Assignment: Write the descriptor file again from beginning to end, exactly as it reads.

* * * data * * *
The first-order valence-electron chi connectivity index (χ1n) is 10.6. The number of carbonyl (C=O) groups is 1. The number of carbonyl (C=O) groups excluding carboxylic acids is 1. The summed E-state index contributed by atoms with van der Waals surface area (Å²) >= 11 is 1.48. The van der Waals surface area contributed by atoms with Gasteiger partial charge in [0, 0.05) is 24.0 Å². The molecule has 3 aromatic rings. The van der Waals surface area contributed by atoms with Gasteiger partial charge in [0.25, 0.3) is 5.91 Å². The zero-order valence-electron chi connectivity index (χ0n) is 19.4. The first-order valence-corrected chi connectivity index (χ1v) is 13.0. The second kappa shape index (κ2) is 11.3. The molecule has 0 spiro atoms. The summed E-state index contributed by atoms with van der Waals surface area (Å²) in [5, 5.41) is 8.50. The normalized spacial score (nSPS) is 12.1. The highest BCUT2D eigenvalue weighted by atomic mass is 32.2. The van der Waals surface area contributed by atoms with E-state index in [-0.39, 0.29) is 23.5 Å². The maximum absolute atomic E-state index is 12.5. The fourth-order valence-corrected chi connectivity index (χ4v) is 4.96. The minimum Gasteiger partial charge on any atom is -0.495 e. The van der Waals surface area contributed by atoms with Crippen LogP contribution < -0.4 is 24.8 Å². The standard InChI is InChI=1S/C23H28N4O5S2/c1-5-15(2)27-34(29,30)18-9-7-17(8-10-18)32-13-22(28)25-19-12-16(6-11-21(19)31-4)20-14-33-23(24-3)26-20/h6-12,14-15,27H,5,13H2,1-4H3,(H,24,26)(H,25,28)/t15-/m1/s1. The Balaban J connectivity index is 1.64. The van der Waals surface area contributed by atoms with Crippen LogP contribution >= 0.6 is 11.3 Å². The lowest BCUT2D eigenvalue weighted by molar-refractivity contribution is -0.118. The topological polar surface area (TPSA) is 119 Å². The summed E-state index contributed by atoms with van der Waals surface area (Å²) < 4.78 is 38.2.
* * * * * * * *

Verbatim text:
The first-order valence-electron chi connectivity index (χ1n) is 10.6. The number of carbonyl (C=O) groups is 1. The number of carbonyl (C=O) groups excluding carboxylic acids is 1. The summed E-state index contributed by atoms with van der Waals surface area (Å²) >= 11 is 1.48. The van der Waals surface area contributed by atoms with Gasteiger partial charge in [0, 0.05) is 24.0 Å². The molecule has 3 aromatic rings. The van der Waals surface area contributed by atoms with Gasteiger partial charge in [0.25, 0.3) is 5.91 Å². The zero-order valence-electron chi connectivity index (χ0n) is 19.4. The first-order valence-corrected chi connectivity index (χ1v) is 13.0. The second kappa shape index (κ2) is 11.3. The molecule has 0 spiro atoms. The summed E-state index contributed by atoms with van der Waals surface area (Å²) in [5, 5.41) is 8.50. The normalized spacial score (nSPS) is 12.1. The highest BCUT2D eigenvalue weighted by atomic mass is 32.2. The van der Waals surface area contributed by atoms with E-state index in [-0.39, 0.29) is 23.5 Å². The maximum absolute atomic E-state index is 12.5. The fourth-order valence-corrected chi connectivity index (χ4v) is 4.96. The minimum Gasteiger partial charge on any atom is -0.495 e. The van der Waals surface area contributed by atoms with Crippen LogP contribution < -0.4 is 24.8 Å². The standard InChI is InChI=1S/C23H28N4O5S2/c1-5-15(2)27-34(29,30)18-9-7-17(8-10-18)32-13-22(28)25-19-12-16(6-11-21(19)31-4)20-14-33-23(24-3)26-20/h6-12,14-15,27H,5,13H2,1-4H3,(H,24,26)(H,25,28)/t15-/m1/s1. The Balaban J connectivity index is 1.64. The van der Waals surface area contributed by atoms with Crippen LogP contribution >= 0.6 is 11.3 Å². The lowest BCUT2D eigenvalue weighted by molar-refractivity contribution is -0.118. The topological polar surface area (TPSA) is 119 Å². The summed E-state index contributed by atoms with van der Waals surface area (Å²) < 4.78 is 38.2.